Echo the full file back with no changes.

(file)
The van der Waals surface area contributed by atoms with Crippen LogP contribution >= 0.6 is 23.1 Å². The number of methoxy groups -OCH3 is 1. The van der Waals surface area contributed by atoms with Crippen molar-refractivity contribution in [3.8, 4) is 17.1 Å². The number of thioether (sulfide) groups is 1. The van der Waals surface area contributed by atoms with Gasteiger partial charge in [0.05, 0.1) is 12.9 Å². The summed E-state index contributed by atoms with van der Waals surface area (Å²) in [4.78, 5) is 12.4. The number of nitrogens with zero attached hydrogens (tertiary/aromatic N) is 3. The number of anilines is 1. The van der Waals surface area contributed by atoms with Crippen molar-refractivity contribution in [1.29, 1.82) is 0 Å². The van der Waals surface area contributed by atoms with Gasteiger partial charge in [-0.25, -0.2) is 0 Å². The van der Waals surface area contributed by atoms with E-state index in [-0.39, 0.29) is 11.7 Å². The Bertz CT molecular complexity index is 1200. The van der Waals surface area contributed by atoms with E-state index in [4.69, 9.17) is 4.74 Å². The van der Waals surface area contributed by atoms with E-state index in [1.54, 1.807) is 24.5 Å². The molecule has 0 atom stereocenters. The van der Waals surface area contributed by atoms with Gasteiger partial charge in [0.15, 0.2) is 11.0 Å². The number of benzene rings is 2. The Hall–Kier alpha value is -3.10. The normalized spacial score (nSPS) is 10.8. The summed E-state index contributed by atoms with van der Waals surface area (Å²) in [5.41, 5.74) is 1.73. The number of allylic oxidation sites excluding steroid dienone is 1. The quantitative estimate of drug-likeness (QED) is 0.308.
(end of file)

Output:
The van der Waals surface area contributed by atoms with Crippen LogP contribution >= 0.6 is 23.1 Å². The number of methoxy groups -OCH3 is 1. The van der Waals surface area contributed by atoms with Crippen molar-refractivity contribution in [3.8, 4) is 17.1 Å². The number of thioether (sulfide) groups is 1. The van der Waals surface area contributed by atoms with Gasteiger partial charge in [0.05, 0.1) is 12.9 Å². The summed E-state index contributed by atoms with van der Waals surface area (Å²) in [4.78, 5) is 12.4. The number of nitrogens with zero attached hydrogens (tertiary/aromatic N) is 3. The number of anilines is 1. The van der Waals surface area contributed by atoms with Crippen molar-refractivity contribution in [1.29, 1.82) is 0 Å². The van der Waals surface area contributed by atoms with Gasteiger partial charge in [-0.25, -0.2) is 0 Å². The van der Waals surface area contributed by atoms with E-state index in [-0.39, 0.29) is 11.7 Å². The Bertz CT molecular complexity index is 1200. The van der Waals surface area contributed by atoms with E-state index in [4.69, 9.17) is 4.74 Å². The van der Waals surface area contributed by atoms with E-state index in [1.54, 1.807) is 24.5 Å². The molecule has 0 atom stereocenters. The van der Waals surface area contributed by atoms with Gasteiger partial charge in [0.15, 0.2) is 11.0 Å². The number of benzene rings is 2. The Hall–Kier alpha value is -3.10. The normalized spacial score (nSPS) is 10.8. The summed E-state index contributed by atoms with van der Waals surface area (Å²) in [5.41, 5.74) is 1.73. The number of allylic oxidation sites excluding steroid dienone is 1. The quantitative estimate of drug-likeness (QED) is 0.308.